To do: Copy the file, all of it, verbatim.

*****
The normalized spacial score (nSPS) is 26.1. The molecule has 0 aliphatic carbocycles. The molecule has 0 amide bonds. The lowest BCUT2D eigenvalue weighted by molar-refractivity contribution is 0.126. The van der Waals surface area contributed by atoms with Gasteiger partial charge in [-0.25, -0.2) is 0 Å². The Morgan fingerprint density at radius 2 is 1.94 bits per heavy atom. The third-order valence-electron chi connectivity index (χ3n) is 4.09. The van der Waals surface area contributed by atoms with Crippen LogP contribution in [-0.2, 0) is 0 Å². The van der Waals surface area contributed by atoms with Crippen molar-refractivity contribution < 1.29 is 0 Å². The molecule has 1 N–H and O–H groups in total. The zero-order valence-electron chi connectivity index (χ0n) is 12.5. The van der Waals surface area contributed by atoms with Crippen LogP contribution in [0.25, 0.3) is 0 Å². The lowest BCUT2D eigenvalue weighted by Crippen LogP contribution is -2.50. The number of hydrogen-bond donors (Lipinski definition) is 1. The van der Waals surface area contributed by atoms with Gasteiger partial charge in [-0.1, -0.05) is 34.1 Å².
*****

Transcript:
The normalized spacial score (nSPS) is 26.1. The molecule has 0 aliphatic carbocycles. The molecule has 0 amide bonds. The lowest BCUT2D eigenvalue weighted by molar-refractivity contribution is 0.126. The van der Waals surface area contributed by atoms with Gasteiger partial charge in [-0.25, -0.2) is 0 Å². The Morgan fingerprint density at radius 2 is 1.94 bits per heavy atom. The third-order valence-electron chi connectivity index (χ3n) is 4.09. The van der Waals surface area contributed by atoms with Crippen LogP contribution in [-0.2, 0) is 0 Å². The van der Waals surface area contributed by atoms with Crippen molar-refractivity contribution < 1.29 is 0 Å². The molecule has 1 N–H and O–H groups in total. The zero-order valence-electron chi connectivity index (χ0n) is 12.5. The van der Waals surface area contributed by atoms with Crippen LogP contribution in [0.25, 0.3) is 0 Å². The lowest BCUT2D eigenvalue weighted by Crippen LogP contribution is -2.50. The number of hydrogen-bond donors (Lipinski definition) is 1. The van der Waals surface area contributed by atoms with Gasteiger partial charge in [-0.1, -0.05) is 34.1 Å².